> labor, as subjected to corporations for production, distribution and
> rewards, then you might want to think of protective measures for labor, you
> may want to make it possible for labor to achieve a new equilibrium of
> If you bet on peer production a la SENSORICA all this opposition
> There is a Facebook thread where I mention our observations of capital
> being more and more subjected to peer production rules, from our experience
> with servicing corporations.
> Some links
> Interfaces between open p2p networks and classical institutions
> On redistribution of resources
> On Sat, Jun 18, 2016 at 12:53 PM, Michel Bauwens <michel at p2pfoundation.net
> > wrote:
>> thanks Tom,
>> On Sat, Jun 18, 2016 at 11:36 PM, Tom Walker <lumpoflabor at gmail.com>
>>> Yes, Michel. Briefly, a few years ago I wrote a piece called "Time on
>>> the Ledger" that sketches the rudiments of a social accounting framework
>>> that could be used by a labour commons unionism. It's posted on Scribd:
>>> On Fri, Jun 17, 2016 at 4:41 PM, Michel Bauwens <
>>> michel at p2pfoundation.net> wrote:
>>>> Could you be very specific about this Tom,
>>>> I work with post-corporate entrepreneurial coalitions and labour
>>>> mutuals , and it would be of interest to me if you could explain the
>>>> practicalities of how this would work ?
>>>> have you looked into contributive accounting systems like Sensorica's
>>>> how does that relate to your ideas,
>>>> for example:
>>>> CheckFrom: Tom Walker <lumpoflabor at gmail.com>
>>>> Subject: Re: [P2P-F] Fwd: [NetworkedLabour] Fwd: [Debate-List] (Fwd)
>>>> Radical leisure, less work, more commoning (Eva Swidler)
>>>> To: P2P Foundation mailing list <p2p-foundation at lists.ourproject.org>
>>>> CANz+BQxMmvc9SEh1Rf52GHqiJirV_6RCOUzYA_KYJGM+RpD8rQ at mail.gmail.com>
>>>> Content-Type: text/plain; charset="utf-8"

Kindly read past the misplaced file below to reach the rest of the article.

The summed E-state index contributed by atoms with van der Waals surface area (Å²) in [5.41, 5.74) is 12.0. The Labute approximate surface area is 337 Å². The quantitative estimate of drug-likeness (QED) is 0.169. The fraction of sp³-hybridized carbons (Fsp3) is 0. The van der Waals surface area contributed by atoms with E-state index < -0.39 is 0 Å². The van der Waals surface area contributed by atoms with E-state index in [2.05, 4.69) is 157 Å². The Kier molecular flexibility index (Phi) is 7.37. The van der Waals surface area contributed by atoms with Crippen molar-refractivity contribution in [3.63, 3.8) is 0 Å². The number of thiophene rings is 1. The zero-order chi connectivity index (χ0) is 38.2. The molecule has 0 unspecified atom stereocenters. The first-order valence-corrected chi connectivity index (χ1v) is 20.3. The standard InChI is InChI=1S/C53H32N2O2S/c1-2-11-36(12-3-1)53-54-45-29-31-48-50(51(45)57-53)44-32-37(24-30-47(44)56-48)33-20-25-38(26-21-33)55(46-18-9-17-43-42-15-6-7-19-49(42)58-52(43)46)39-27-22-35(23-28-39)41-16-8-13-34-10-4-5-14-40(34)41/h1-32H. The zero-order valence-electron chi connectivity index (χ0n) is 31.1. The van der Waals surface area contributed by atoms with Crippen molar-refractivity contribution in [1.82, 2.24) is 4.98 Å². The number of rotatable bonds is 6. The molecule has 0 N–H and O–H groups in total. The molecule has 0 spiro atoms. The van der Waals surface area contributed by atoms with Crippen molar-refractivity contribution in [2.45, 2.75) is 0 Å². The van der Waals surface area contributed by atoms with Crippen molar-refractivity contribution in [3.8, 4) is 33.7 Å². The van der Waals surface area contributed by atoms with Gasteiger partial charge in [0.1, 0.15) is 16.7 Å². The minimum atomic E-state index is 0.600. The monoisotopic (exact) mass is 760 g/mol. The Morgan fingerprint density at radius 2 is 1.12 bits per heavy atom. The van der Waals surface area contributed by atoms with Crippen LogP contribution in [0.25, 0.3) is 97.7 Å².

>>>> I hope this article sparks the conversation that needs to take place. It
>>>> certainly raises the issues that need to be addressed.
>>>> In my view, the next step in thinking about labour, leisure and the
>>>> is to conceptualize labour power as a common pool resource. Unions have
>>>> traditionally bargained for collective terms for individualized work
>>>> contracts, which reinforces the selling time for money paradigm. "A fair
>>>> day's work for a fair day's wage." Treating labour power as a common
>>>> resource, however, would require the development of an entirely
>>>> social accounting framework in which collective interests of security
>>>> community -- commonalty, to use the Luddites' term -- are prioritized.
>>>> written a few things on labour power as a common pool resource and Paul
>>>> Burkett discussed the concept in Marx and Nature.
>>>> P2P Foundation: http://p2pfoundation.net -
>>>> http://twitter.com/mbauwens; http://www.facebook.com/mbauwens
>>>> #82 on the (En)Rich list: http://enrichlist.org/the-complete-list/
>>> Tom Walker (Sandwichman)
>> Check out the Commons Transition Plan here at:
>> P2P Foundation: http://p2pfoundation.net - http://blog.p2pfoundation.net
>> http://twitter.com/mbauwens; http://www.facebook.com/mbauwens
>> #82 on the (En)Rich list: http://enrichlist.org/the-complete-list/
> t!b! <http://www.google.com/profiles/tiberius.brastaviceanu>
> co-founder of SENSORICA <http://www.sensorica.co>: an open value network
> (or open enterprise)
> co-founder of CAKE <http://aces-cake.org/>: consulting for the new economy
> founder of Multitude Project <http://multitudeproject.blogspot.ca/>:
> informing the new multitude
> Google Profile <https://plus.google.com/117593809719446924575/about>
> Facebook Tiberius Brastaviceanu
> Twitter @TiberiusB <http://twitter.com/TiberiusB>
Tom Walker (Sandwichman)